Springbrook's Mike Mundy balanced precariously on the sideline, just inches from the out-of-bounds area. He tiptoed the tape as he dribbled around a defender, ready to take the turn upcourt toward what would be the final possession of the contest.
It was a close game that ultimately would be decided by his own hands -- in the same way many of the Blue Devils' games have been this season. But, at the moment, the diminutive Mundy was on the edge. Not just the edge of the basketball court, trying to evade defenders, but at the crossroads of what could turn out to be either a win or loss.
The Blue Devils led by two points, 51-49, as the clock ticked down and Mundy played artist on the court. He created his scenario and worked himself in and out of tight spots, just as he had the entire game.
Minutes earlier, Mundy had coolly quarterbacked the Springbrook four-corner offense, working down the clock and protecting a five-point lead. But not everything had gone as anticipated. Errant passes and sloppy defense had proved disastrous to the Blue Devils, who entered the final minute fighting to maintain a slim lead.
Clearly, center stage belonged to Mundy -- on the edge. On one possession he turned the ball over, trying too hard to be fancy. He redeemed himself seconds later with a steal in the back court. Then, in dramatic fashion, Mundy blocked an opponent's layup attempt from behind.
And although he was called for a foul on the play, the curtain call belonged to Mundy, who finished the game by making one of two free throws and then stealing the ball at the buzzer. Mundy had not just survived the obstacles, but had defeated them, just as he has throughout his high school career.
At 5 feet 10, Mundy's height might militate against him as a major college prospect. His outside jump shot is just respectable enough to keep opponents honest. But despite some mental errors that mar his impressive per-game statistics -- 25 points, seven steals, six assists -- Mundy looks to have the talent to pull it off.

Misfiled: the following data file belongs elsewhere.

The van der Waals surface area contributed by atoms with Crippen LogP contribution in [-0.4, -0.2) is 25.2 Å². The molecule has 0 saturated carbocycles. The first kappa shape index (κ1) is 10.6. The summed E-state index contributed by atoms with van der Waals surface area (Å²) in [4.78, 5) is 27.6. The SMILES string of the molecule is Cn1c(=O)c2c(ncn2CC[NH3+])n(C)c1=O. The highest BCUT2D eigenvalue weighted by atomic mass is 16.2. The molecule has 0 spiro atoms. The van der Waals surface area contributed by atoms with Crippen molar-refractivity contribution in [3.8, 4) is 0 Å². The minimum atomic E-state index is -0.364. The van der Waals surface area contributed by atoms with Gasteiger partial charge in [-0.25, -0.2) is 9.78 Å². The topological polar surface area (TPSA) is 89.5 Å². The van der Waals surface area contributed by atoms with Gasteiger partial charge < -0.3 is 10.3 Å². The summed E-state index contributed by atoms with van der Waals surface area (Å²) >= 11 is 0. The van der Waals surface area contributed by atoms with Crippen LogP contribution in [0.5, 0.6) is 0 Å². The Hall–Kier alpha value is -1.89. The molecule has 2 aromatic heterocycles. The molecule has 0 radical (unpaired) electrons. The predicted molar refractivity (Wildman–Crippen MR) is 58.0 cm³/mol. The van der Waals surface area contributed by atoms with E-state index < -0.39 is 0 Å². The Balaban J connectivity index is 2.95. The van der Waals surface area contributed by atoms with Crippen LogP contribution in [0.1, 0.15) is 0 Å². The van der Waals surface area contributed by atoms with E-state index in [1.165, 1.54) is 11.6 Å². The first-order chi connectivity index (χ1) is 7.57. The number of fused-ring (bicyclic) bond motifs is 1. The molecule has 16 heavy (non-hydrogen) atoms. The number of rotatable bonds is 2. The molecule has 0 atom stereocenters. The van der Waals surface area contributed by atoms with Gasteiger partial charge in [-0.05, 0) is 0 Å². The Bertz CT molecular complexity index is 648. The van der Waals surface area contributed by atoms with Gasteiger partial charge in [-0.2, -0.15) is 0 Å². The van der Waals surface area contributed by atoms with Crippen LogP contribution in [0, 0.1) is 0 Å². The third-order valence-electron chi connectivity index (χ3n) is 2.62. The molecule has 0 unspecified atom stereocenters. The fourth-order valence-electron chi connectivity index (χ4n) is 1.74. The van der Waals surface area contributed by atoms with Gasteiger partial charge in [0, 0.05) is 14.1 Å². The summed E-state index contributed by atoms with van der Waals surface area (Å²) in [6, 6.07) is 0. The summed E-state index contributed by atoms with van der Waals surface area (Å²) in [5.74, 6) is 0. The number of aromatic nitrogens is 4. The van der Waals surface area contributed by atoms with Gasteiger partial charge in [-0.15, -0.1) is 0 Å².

"He has the ability to do a lot of things, but his strength is his quickness," said Springbrook Coach John Barrett. "When you consider his leaping ability and quickness -- he dunked in a game once this season -- he's not that small."
Patterning himself after small point guards who have made it big, Mundy gambles on the court, diving for steals and trying to create the big play -- even when it isn't there.
"Sometimes I'm too fancy. I have to try to play within myself," Mundy admits. "I try to do too much sometime. I learned it off the playgrounds. That's my style of play, I guess."
The ability to be steadily productive makes Mundy an important asset to the Blue Devils. But his daring style of play -- the fancy passes and the razzle-dazzle -- makes Mundy a star.
During the summer, Mundy participated in two high school basketball camps, the Five-Star Camp and the D.C. All-Stars, and was selected to the all-star teams in both. He went there for the experience, and to be seen, and he came away with both.
"Mostly for the exposure," said Mundy, "but I learned how to handle myself against players that can play. I had to compensate against them because they were bigger. They tried to push me around."
Mundy said he once tried lifting weights in order to build onto his slim, 150-pound frame, but damaged ligaments, forcing him to quit. Still, it is quickness, not strength, that makes him successful.
He harasses opposing guards with a gnatlike tendency, denying them easy access to the basket and then forcing the ball to the hoop on the offensive end.
"He's shooting over 50 percent from the floor because he hits a lot of layups (following) steals," said Barrett. "He's the quickest player I've personally coached."
His quickness unquestioned, Mundy's unorthodox outside jumper remains suspect. Shooting inconsistency is just another obstacle for him to overcome, though, on the route to a college career.
"I think I can do it. I've been trying and working on it for a long time," said Mundy, who is considering attending Boston College, Virginia Tech, Towson State and George Mason amd majoring in communications. "As the players get better, it gets harder. But I have big goals. I want to play on a winning team, a team that at least has a chance to do something.
"I want to come on TV playing basketball."
There, Mundy could again be in the spotlight, with all the pressure resting on his shoulders. Games could be his to win, just as now at Springbrook. And Mike Mundy would be in an accustomed location -- on the edge.